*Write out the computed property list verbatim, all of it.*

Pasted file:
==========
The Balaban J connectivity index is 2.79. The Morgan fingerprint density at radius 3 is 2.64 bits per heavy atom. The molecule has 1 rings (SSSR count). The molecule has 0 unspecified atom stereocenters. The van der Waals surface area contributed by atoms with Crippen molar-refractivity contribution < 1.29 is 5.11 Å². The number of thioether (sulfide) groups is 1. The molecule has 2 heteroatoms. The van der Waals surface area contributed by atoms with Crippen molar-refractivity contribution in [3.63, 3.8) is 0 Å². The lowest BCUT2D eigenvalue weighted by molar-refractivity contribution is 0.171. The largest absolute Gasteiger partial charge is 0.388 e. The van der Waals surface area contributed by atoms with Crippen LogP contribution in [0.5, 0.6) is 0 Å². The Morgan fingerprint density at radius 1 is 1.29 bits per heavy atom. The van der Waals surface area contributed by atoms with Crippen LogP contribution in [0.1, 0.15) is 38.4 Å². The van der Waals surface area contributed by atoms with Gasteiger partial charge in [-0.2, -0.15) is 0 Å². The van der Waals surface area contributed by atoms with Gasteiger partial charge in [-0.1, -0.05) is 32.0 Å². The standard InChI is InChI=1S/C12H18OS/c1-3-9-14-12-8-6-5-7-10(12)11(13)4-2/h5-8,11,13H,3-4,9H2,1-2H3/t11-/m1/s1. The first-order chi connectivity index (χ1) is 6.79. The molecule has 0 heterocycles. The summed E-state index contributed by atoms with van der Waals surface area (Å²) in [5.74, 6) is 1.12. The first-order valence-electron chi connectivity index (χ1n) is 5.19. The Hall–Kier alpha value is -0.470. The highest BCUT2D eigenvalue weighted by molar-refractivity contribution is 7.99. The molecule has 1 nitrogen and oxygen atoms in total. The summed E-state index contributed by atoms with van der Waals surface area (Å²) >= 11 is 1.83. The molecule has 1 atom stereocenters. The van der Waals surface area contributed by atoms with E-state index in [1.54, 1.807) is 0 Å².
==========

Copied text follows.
The Balaban J connectivity index is 2.79. The Morgan fingerprint density at radius 3 is 2.64 bits per heavy atom. The molecule has 1 rings (SSSR count). The molecule has 0 unspecified atom stereocenters. The van der Waals surface area contributed by atoms with Crippen molar-refractivity contribution < 1.29 is 5.11 Å². The number of thioether (sulfide) groups is 1. The molecule has 2 heteroatoms. The van der Waals surface area contributed by atoms with Crippen molar-refractivity contribution in [3.63, 3.8) is 0 Å². The lowest BCUT2D eigenvalue weighted by molar-refractivity contribution is 0.171. The largest absolute Gasteiger partial charge is 0.388 e. The van der Waals surface area contributed by atoms with Crippen LogP contribution in [0.5, 0.6) is 0 Å². The Morgan fingerprint density at radius 1 is 1.29 bits per heavy atom. The van der Waals surface area contributed by atoms with Crippen LogP contribution in [0.1, 0.15) is 38.4 Å². The van der Waals surface area contributed by atoms with Gasteiger partial charge in [-0.2, -0.15) is 0 Å². The van der Waals surface area contributed by atoms with Gasteiger partial charge in [-0.1, -0.05) is 32.0 Å². The standard InChI is InChI=1S/C12H18OS/c1-3-9-14-12-8-6-5-7-10(12)11(13)4-2/h5-8,11,13H,3-4,9H2,1-2H3/t11-/m1/s1. The first-order chi connectivity index (χ1) is 6.79. The molecule has 0 heterocycles. The summed E-state index contributed by atoms with van der Waals surface area (Å²) in [5.74, 6) is 1.12. The first-order valence-electron chi connectivity index (χ1n) is 5.19. The Hall–Kier alpha value is -0.470. The highest BCUT2D eigenvalue weighted by molar-refractivity contribution is 7.99. The molecule has 1 nitrogen and oxygen atoms in total. The summed E-state index contributed by atoms with van der Waals surface area (Å²) >= 11 is 1.83. The molecule has 1 atom stereocenters. The van der Waals surface area contributed by atoms with E-state index in [1.54, 1.807) is 0 Å².